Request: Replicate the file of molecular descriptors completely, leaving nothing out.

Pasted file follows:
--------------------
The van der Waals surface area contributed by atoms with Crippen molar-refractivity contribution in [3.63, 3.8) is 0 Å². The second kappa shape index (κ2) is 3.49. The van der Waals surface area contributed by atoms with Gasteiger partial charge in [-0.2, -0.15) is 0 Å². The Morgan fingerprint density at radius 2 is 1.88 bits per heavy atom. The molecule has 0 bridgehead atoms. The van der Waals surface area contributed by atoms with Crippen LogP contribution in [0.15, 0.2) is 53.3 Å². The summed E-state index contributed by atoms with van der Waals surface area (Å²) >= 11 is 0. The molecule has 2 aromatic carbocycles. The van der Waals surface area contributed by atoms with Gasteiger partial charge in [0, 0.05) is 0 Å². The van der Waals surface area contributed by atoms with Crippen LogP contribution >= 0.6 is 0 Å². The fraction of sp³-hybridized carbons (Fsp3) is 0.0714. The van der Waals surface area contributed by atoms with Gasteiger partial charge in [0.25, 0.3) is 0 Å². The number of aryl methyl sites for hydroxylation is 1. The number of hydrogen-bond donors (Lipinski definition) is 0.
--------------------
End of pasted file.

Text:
The van der Waals surface area contributed by atoms with Crippen molar-refractivity contribution in [3.63, 3.8) is 0 Å². The second kappa shape index (κ2) is 3.49. The van der Waals surface area contributed by atoms with Gasteiger partial charge in [-0.2, -0.15) is 0 Å². The Morgan fingerprint density at radius 2 is 1.88 bits per heavy atom. The molecule has 0 bridgehead atoms. The van der Waals surface area contributed by atoms with Crippen LogP contribution in [0.15, 0.2) is 53.3 Å². The summed E-state index contributed by atoms with van der Waals surface area (Å²) >= 11 is 0. The molecule has 2 aromatic carbocycles. The van der Waals surface area contributed by atoms with Gasteiger partial charge in [0, 0.05) is 0 Å². The van der Waals surface area contributed by atoms with Crippen LogP contribution >= 0.6 is 0 Å². The fraction of sp³-hybridized carbons (Fsp3) is 0.0714. The van der Waals surface area contributed by atoms with Gasteiger partial charge in [0.25, 0.3) is 0 Å². The number of aryl methyl sites for hydroxylation is 1. The number of hydrogen-bond donors (Lipinski definition) is 0.